All that had happened was for the best. But for my folly many men might have been slain, and that folly would not have been committed but for the fact of the scout's having been taking prisoner.

Clearly the good God had interposed in our favor, and we were come out of the fights with nothing more serious than wounds which, if properly cared for, would soon heal.

[Pg 170]Within half an hour from the time we stepped on board the flat-boat after having released Kenton, he insisted that Paul and I should lay down to sleep, and at the moment I believed this display of care for us arose from our efforts to release him at a time when death was looking into his face.

Having had no sleep the night before, we were only too glad to act upon his suggestion, and in a short time both of us lads were sleeping soundly as only tired boys can.

At midnight we came to understand why Kenton had been so solicitous for our welfare.

Then he aroused us, saying as we opened our eyes:

"I reckon you lads don't want to stay here any longer, an' it's time we were movin'?"

"Where are you going?" I asked sleepily.

"Ahead of the flat-boats. Unless we start now there's little chance we can do the party much good, an' I'm countin' on makin' a better job than was the first one."

[Pg 171]It was not to my liking, this setting out in the middle of the night to drift through a country infested, as we had by this time every reason to believe, with savage enemies, and I failed to understand how we could be of benefit to the volunteers by sailing down the river in the darkness when we might pass an hundred bands of reptiles without having any suspicion they were near.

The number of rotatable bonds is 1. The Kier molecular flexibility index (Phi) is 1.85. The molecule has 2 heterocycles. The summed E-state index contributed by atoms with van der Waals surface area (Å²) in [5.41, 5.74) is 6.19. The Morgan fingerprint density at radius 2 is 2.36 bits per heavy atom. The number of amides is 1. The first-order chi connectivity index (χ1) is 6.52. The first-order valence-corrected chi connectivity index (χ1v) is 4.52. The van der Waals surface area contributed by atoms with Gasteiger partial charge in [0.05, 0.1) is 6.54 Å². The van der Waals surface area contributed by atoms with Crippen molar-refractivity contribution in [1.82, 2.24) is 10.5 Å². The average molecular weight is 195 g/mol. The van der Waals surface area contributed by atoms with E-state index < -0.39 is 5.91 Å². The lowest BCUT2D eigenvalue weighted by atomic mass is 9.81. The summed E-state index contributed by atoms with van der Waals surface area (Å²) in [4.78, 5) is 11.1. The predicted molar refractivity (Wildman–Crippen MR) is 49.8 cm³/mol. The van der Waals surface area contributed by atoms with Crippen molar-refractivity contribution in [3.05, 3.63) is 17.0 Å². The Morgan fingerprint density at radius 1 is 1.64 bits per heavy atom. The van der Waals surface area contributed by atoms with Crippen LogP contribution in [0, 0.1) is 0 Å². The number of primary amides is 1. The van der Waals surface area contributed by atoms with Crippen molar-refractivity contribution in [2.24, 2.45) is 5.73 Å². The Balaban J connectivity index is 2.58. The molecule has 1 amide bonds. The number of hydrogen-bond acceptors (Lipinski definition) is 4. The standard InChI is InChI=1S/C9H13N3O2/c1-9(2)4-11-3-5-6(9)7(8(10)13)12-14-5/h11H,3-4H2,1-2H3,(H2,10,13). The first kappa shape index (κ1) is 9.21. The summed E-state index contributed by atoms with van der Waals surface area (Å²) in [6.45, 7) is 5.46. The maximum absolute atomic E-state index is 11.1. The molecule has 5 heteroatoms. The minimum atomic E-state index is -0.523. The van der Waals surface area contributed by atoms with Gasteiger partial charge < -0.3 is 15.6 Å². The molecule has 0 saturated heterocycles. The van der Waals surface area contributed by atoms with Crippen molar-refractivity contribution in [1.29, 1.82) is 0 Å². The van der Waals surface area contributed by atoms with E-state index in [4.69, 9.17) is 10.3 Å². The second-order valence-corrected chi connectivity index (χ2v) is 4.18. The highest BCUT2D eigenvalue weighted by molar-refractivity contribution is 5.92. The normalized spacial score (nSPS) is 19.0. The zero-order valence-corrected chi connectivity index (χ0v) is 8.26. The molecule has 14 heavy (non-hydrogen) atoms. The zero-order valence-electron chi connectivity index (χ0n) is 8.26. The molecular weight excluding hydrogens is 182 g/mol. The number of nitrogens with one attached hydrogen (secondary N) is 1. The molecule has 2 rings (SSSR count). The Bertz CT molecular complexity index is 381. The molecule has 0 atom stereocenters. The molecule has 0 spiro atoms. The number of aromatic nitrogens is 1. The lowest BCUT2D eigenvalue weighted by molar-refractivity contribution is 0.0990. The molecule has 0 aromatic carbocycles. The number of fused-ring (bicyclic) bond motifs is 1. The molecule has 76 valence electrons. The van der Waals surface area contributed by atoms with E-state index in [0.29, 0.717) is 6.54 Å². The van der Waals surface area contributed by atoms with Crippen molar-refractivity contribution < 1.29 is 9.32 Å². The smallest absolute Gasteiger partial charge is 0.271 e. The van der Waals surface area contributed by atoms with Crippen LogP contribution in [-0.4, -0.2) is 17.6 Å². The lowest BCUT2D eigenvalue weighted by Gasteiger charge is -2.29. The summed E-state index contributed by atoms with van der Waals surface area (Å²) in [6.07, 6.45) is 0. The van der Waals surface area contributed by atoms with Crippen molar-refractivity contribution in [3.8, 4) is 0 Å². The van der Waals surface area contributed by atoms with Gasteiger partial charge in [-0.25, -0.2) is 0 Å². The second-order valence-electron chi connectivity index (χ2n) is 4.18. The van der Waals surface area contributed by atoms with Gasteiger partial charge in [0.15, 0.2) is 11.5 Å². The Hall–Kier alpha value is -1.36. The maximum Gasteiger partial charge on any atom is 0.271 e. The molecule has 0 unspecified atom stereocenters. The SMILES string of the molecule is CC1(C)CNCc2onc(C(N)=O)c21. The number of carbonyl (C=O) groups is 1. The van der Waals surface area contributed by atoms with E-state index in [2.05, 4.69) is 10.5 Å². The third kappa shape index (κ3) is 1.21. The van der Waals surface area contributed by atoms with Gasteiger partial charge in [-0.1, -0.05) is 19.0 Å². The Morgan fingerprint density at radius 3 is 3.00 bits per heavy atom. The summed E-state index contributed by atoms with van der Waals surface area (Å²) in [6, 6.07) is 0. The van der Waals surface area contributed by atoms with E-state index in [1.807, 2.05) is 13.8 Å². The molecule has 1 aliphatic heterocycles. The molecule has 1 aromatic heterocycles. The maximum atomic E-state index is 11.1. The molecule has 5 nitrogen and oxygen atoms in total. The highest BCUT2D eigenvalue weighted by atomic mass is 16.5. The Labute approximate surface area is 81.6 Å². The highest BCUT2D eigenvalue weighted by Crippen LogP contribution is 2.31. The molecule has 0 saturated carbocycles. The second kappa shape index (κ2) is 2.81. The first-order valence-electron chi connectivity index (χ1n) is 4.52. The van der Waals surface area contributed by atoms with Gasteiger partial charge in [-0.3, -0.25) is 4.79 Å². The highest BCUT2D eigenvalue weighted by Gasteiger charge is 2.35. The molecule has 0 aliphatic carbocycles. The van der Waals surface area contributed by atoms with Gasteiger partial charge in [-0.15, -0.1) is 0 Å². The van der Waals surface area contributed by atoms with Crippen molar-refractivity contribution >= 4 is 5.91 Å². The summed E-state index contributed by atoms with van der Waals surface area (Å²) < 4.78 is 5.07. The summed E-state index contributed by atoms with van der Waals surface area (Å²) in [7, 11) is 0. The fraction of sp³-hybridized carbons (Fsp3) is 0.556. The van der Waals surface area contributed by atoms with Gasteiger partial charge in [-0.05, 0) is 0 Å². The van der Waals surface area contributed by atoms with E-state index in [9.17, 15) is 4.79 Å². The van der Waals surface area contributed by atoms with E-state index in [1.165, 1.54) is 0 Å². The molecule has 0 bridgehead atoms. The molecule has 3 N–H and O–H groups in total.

This much I said to Kenton, and he replied with a laugh:

"I reckon we can count on the river's bein' clear for the next thirty miles, an' after we've gone that far it'll be a case of layin' alongside the bank to wait for daylight, or takin' a quiet little scout ashore."

"As you did last night," I said quietly, giving but little heed to the words, and a second later I could have bitten my tongue for having made such a slip, for the scout said grimly:

"Perhaps it'll be as well if we don't talk much about last night. The lad who leaves a canoe [Pg 172]to search for a comrade who's out scoutin', not havin' left any word as to where he might be goin', ain't in good trim to cast up old scores at others."

Now it was I understood why Simon Kenton had refrained from making any disagreeable remark when Paul told of our movements. He realized that we had done a reckless thing, but was not minded to say what might have hurt our feelings at a time when we had just aided in saving his life.

But for my quick tongue I should never have known that he realized fully all my folly.

It can well be fancied that, after this reminder that I was not to be trusted in time of danger, my lips remained closed, and in silence I set about making ready for the journey.

The dugout which Kenton had decided to take was lying alongside, and in her had already been placed such a supply of provisions as we might need.

There was little for Paul and I to do save [Pg 173]get our sleepy eyes wide open, and clamber over the side of the flat-boat, a task which we performed in silence.